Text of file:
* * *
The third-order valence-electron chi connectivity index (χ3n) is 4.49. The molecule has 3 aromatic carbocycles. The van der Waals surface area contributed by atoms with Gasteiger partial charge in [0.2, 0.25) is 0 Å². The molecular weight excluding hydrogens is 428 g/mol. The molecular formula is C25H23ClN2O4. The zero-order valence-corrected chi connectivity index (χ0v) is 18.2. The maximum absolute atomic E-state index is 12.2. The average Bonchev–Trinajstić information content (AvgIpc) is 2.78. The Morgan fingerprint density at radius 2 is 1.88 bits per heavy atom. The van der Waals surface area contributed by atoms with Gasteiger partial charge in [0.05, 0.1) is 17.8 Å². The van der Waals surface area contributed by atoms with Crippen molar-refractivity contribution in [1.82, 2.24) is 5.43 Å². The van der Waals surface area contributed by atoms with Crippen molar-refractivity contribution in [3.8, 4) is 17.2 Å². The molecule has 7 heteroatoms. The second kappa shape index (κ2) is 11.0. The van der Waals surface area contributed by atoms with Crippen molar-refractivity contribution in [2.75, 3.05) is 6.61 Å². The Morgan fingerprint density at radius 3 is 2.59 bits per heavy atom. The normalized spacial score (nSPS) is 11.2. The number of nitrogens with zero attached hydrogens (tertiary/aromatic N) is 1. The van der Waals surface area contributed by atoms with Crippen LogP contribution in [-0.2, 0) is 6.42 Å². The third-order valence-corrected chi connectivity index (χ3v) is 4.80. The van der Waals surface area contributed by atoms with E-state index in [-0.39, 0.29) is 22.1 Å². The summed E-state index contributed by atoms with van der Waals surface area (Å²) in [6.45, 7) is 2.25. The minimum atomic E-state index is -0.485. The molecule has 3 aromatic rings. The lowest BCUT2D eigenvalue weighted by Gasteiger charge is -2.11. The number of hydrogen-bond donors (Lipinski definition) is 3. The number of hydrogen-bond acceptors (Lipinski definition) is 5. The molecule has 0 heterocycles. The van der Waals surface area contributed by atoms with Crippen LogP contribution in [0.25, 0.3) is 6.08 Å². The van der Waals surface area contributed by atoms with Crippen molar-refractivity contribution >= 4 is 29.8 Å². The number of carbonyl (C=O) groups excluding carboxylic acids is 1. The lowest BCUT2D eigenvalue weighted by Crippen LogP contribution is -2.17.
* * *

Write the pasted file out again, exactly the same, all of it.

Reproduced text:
The third-order valence-electron chi connectivity index (χ3n) is 4.49. The molecule has 3 aromatic carbocycles. The van der Waals surface area contributed by atoms with Gasteiger partial charge in [0.2, 0.25) is 0 Å². The molecular weight excluding hydrogens is 428 g/mol. The molecular formula is C25H23ClN2O4. The zero-order valence-corrected chi connectivity index (χ0v) is 18.2. The maximum absolute atomic E-state index is 12.2. The average Bonchev–Trinajstić information content (AvgIpc) is 2.78. The Morgan fingerprint density at radius 2 is 1.88 bits per heavy atom. The van der Waals surface area contributed by atoms with Gasteiger partial charge in [0.05, 0.1) is 17.8 Å². The van der Waals surface area contributed by atoms with Crippen molar-refractivity contribution in [1.82, 2.24) is 5.43 Å². The van der Waals surface area contributed by atoms with Crippen molar-refractivity contribution in [3.8, 4) is 17.2 Å². The molecule has 7 heteroatoms. The second kappa shape index (κ2) is 11.0. The van der Waals surface area contributed by atoms with Crippen molar-refractivity contribution in [2.75, 3.05) is 6.61 Å². The Morgan fingerprint density at radius 3 is 2.59 bits per heavy atom. The normalized spacial score (nSPS) is 11.2. The number of nitrogens with zero attached hydrogens (tertiary/aromatic N) is 1. The van der Waals surface area contributed by atoms with Crippen LogP contribution in [-0.2, 0) is 6.42 Å². The third-order valence-corrected chi connectivity index (χ3v) is 4.80. The van der Waals surface area contributed by atoms with E-state index in [-0.39, 0.29) is 22.1 Å². The summed E-state index contributed by atoms with van der Waals surface area (Å²) in [6.45, 7) is 2.25. The minimum atomic E-state index is -0.485. The molecule has 3 aromatic rings. The lowest BCUT2D eigenvalue weighted by Gasteiger charge is -2.11. The number of hydrogen-bond donors (Lipinski definition) is 3. The number of hydrogen-bond acceptors (Lipinski definition) is 5. The molecule has 0 heterocycles. The van der Waals surface area contributed by atoms with Crippen LogP contribution in [0.25, 0.3) is 6.08 Å². The van der Waals surface area contributed by atoms with Crippen molar-refractivity contribution >= 4 is 29.8 Å². The number of carbonyl (C=O) groups excluding carboxylic acids is 1. The lowest BCUT2D eigenvalue weighted by Crippen LogP contribution is -2.17.